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Kickstart is a government initiative providing funding to employers to create job placements for young people on Universal Credit. Camden Council applied to get involved, and also applied on behalf of around 30 external organizations within the borough. Part of the funding goes towards the young people’s L&D, with a view to them gaining full-time employment after an initial six-month placement.
Many in the Kickstart scheme were starting out in the world of work in an online environment—but conversely, the Council was traditionally oriented towards 'Face to Face'. Even so, much of their F2F had been restricted to small subsections of the workforce, such as domestic violence awareness courses geared specifically towards frontline teams, such as social workers.
In the meantime, Camden Council knew they needed L&D content available immediately for the Kickstarters, but they also wanted the option of building on and developing the materials in the future, once they had garnered greater insights into the newcomers’ individual learning needs.
So to carve out a defined path as they looked to the future of work, the Council drew on Mind Tools to create learning resource packs. Starting with the domestic violence awareness materials, the Council collaborated with internal experts and collated resources to create a comprehensive resource accessible to staff of different levels, depending on their needs.
Camden Council drew on Mind Tools to create around 20 playlists for their Kickstarters on topics such as personalities, preferences, and professionalism in the workplace. Using our toolkit, they assembled further materials centering around such subjects as interview skills, customer service, project management, and CV building, so the newcomers had easy access to highly relevant and useful information as they began assimilating with the world of work.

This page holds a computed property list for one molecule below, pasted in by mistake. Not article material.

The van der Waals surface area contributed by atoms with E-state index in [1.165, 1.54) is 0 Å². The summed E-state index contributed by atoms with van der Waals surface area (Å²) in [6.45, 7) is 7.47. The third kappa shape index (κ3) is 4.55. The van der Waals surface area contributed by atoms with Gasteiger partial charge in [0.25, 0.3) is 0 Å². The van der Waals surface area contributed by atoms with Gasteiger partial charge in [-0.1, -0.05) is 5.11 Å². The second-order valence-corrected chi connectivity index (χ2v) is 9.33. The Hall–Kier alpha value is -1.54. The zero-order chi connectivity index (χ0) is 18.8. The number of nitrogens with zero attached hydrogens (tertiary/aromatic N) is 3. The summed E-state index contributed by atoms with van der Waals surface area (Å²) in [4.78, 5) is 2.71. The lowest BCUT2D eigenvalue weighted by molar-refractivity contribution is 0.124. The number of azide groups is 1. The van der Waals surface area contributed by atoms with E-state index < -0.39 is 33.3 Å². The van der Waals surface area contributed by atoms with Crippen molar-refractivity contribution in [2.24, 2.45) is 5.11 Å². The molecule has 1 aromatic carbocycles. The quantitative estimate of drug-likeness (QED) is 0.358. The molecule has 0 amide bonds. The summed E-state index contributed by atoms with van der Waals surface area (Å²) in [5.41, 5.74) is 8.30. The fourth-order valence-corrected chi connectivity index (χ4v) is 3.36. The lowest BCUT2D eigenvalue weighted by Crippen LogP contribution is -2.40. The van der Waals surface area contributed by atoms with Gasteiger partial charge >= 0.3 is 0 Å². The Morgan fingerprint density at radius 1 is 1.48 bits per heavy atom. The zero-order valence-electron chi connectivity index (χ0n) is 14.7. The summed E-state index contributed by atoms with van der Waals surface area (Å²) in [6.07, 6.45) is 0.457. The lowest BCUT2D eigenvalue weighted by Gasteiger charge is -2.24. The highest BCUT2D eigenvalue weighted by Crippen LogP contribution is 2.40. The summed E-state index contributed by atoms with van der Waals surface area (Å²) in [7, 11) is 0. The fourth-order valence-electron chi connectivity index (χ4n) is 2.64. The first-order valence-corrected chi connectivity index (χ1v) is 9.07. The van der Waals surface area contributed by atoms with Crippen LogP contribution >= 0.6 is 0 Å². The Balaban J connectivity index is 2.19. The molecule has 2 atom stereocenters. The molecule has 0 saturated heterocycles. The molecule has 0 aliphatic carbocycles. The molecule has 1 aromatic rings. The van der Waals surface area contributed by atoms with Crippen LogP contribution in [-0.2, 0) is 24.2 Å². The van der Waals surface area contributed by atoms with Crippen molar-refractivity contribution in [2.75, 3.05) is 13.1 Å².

We worked with Mind Tools to develop the offer, because we wanted managers to support Kickstarters to have access to the learning resources they needed now, rather than waiting for a course. This was especially true because the placements are only for six months. Managers needed to quickly understand the extent to which people were using resources, and what effect they were having.
The Council were delighted with how the Mind Tools learning content eased their learners’ transition to remote working, especially because it channeled people’s enthusiasm for F2F into the unfamiliar but nonetheless stimulating realm of virtual L&D. Camden Council are looking to better understand how the move away from F2F has impacted learning in the organization. It is clear that more staff now have access to the learning resources they require, when they need them. There is more work to do to understand how these changes have influenced how people learn across Camden Council and how this is impacted when more people return to the office.
"We carried out a survey which showed that over half our employees (53%) wanted to continue working remotely post-pandemic for at least 75% of the time. In thinking about the future of work, then, we needed to consider how to retain and build the connection with the place and communities we serve when our staff are working from home. We need to avoid creating a split workforce, with frontline staff in the office and back office staff at home and we need to ensure that the are high quality learning opportunities that are accessible to all staff."
Tom Spencer—Lead for Learning and Development, Camden Council
Mind Tools has proved a key component in solidifying the Council’s approach to L&D during these unprecedented times, and paving the way for a unified, inclusive culture in which staff, new and experienced alike, have their individual learning and development needs met by high-quality, easy-to-digest, accessible content on a daily basis.